Human error is a very large subject, quite as extensive as that covered by the term human performance. But these daunting proportions can be reduced in at least two ways. The topic can be treated in a broad but shallow fashion, aiming at a wide though superficial coverage of many well-documented error types. Or, an attempt can be made to carve out a narrow but relatively deep slice, trading comprehensiveness for a chance to get at some of the more general principles of error production. I have tried to achieve the latter.
The book is written with a mixed readership in mind: cognitive psychologists, human factors professionals, safety managers and reliability engineers – and, of course, their students. As far as possible, I have tried to make both the theoretical and the practical aspects of the book accessible to all. In other words, it presumes little in the way of prior specialist knowledge of either kind. Although some familiarity with the way psychologists think, write and handle evidence is clearly an advantage, it is not a necessary qualification for tackling the book. Nor, for that matter, should an unfamiliarity with high-technology systems deter psychologists from reading the last two chapters.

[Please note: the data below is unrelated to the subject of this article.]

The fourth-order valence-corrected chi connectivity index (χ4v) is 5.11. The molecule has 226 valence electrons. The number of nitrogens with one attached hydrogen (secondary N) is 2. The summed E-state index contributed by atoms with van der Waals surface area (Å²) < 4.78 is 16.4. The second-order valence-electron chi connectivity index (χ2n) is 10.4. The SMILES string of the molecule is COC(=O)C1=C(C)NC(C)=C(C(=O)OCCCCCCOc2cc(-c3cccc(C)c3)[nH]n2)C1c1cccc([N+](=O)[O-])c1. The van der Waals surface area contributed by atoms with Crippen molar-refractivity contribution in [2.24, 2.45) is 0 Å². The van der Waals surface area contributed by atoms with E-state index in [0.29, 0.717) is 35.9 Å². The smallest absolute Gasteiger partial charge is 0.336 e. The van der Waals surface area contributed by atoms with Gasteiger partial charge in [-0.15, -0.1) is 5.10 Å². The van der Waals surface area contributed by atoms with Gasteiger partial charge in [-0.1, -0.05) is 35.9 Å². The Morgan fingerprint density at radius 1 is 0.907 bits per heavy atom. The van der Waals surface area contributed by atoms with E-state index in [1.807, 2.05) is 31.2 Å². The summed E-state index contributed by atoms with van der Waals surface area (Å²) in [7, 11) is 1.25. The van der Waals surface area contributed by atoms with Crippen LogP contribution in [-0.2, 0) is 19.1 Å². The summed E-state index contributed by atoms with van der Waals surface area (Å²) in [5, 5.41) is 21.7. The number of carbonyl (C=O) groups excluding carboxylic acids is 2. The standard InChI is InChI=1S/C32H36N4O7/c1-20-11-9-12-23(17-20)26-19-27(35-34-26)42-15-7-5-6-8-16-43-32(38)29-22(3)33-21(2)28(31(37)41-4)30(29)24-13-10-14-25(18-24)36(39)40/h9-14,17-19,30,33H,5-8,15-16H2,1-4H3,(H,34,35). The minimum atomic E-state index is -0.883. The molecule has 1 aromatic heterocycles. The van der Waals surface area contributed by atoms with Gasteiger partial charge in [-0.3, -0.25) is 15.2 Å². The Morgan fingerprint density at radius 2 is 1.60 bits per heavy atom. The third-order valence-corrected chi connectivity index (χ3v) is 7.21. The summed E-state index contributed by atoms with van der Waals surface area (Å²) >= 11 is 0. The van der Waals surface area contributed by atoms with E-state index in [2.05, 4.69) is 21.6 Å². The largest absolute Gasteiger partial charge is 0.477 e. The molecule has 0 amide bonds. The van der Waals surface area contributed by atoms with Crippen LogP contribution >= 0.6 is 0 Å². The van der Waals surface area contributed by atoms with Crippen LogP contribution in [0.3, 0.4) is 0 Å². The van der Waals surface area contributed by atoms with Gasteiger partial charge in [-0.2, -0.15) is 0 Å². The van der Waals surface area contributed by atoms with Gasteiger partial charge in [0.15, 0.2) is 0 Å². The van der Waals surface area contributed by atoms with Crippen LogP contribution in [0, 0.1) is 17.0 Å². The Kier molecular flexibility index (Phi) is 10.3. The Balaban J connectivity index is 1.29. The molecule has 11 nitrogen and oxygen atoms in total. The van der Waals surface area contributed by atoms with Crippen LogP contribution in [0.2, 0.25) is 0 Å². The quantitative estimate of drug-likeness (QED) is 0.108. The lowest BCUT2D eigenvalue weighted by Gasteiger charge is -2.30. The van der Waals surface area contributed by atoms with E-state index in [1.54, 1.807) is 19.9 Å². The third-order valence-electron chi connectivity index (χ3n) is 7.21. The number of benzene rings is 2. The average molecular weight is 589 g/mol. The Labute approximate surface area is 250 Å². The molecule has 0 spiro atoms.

Errors mean different things to different people. For cognitive theorists, they offer important clues to the covert control processes underlying routine human action. To applied practitioners, they remain the main threat to the safe operation of high-risk technologies.
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